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Because the faculty at my school are incompetent and I don't even know who's who anymore ;A; We don't have counselors here, and while we did once have advisors, they all quit to do other things. I could talk to my Academic Director but because all other AD's also quit to do other things, he had to take on all of their responsibilities and cannot be reached on a regular basis.
Nope. To be honest, it's kinda upsetting D: I've volunteered all over the place during middle and high school, but have no real experience in employment. There is something I'm gonna try applying for after graduation though. SE NA has an opening for someone who basically works with the online community and stuff :3 Since it's basically what I'm doing for KHI, I figure it wouldn't hurt ^^
I pay accordingly to the number of classes I take every quarter. So I guess I've got 4 more payments left?
In GAD, we take a few scripting classes. Intro to Scripting basically covers building a basic website with HTML and Intermediate moves up to building a basic game in Python. But for more programming, it'd be better to enroll in the Visual and Game Programming major (VGP). We learn enough to dabble, but not enough to really understand everything.
Still paying it off. My brother just started college in UC Irvine so money's starting to become an issue.
Realistically, a character modeler or a texture artist. Ideally a conceptual artist (which will never happen xD). I heard a while back that they were hiring for people to read their concepts and stories (which is essentially like reading fanfiction imo) and my English and writing is pretty good, so I wouldn't object to doing that (since I do it now anyways for my friends). So I'm pretty much taking advantage of writing stuff for the site to improve in case an opportunity like that presents itself again.
Even then, it's hard to say. I tend to just get all my shit at the student store because the teachers expect you to have everything really early on. The highest I've seen books go for is in the 40s, with the lowest being 9-ish. But for the most part, you can get away without buying books. Here, we always have a copy in the library that you can use (but not borrow) so you can just scan everything you'd need without spending money to buy the book. It's really only the GED classes where it's recommended, but as usual, you can BS your way through those classes without even reading.
Well, the career center can help you find a job in the area or on campus, as well as internships. There are various workshops that take place every quarter specializing in making resumes, going to interviews, and all that. I'm a full time student, so I can't handle juggling a job or internship. Ideally, I'd be satisfied with a job in the industry in general. From there, I can start working on my own to get into my dream job.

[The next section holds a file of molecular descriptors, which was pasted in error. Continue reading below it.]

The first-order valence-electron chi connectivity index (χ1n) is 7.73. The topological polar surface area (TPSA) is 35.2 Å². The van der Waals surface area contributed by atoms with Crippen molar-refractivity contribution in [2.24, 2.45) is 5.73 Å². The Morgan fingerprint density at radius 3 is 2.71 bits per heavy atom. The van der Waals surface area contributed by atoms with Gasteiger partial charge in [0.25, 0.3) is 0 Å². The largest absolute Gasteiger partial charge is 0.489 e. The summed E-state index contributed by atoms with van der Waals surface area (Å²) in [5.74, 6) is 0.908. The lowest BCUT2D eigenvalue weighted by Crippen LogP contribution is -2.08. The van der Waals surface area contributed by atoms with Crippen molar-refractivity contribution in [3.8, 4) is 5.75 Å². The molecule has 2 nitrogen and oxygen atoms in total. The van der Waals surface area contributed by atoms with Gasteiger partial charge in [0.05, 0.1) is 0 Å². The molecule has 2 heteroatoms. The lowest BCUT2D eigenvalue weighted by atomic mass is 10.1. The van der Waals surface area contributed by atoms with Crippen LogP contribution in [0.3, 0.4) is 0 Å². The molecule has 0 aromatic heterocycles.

I have a friend majoring in Web Design who recently sent off her resume to Blizzard and a job application for, well, web design. Of course she didn't get the job because her work is terribad and uninteresting, but they have her info in their system. What I'm saying is that even though you know you may not get the job, it wouldn't hurt to try so that they'd at least become familiar with you.
Cost is... tricky. You can get supplies and books and shit quickly at the student store for inflated prices, or you can find something cheap online. Tuition is, well, I guess it's average for a for-profit private school like this.
A variety of careers; it really depends on what your goal is and you can consult with the advisor and director to arrange your schedule based on your desired career. However, it is still very likely that if you were to find a job directly after graduation that you end up working for someone who specializes in social networking games rather than console games. With all of the recent layoffs, they're just more willing to hire someone with more experience than a n00bie fresh out of school.
The first and most important thing you need to consider is: are you serious about going into the industry? If you are, then by all means, Ai is a great school to go to (though overall, it really depends on which branch. The branch here in San Francisco is probably the best one to go to for game-related majors, and there are plenty of developers in the area so you'll be in a good, informative environment. Despite what I said about the teachers and their inability to teach, they are all very experienced in the field, so you can always find an answer to whatever question you have.
How it's like? Well.. for the first few quarters, you'll mainly be going through all the basics of everything: how to use the computer, how to draw, how to write proper English; all that kind of stuff. It sounds boring, but they are a necessity later on. In your second or third quarter, you'll start getting exposure into various programs, but the bulk of your classes will still primarily be made up of the basics (it's actually recommended that you try to get all of your GED classes out of the way as early as possible, which explains that).
Ah, I actually tried that the first go I had with it but it is a rather large stock with his head cut at the top and arms at the sides. If more of his head had been showing I would have done it differently. I think I can do something though...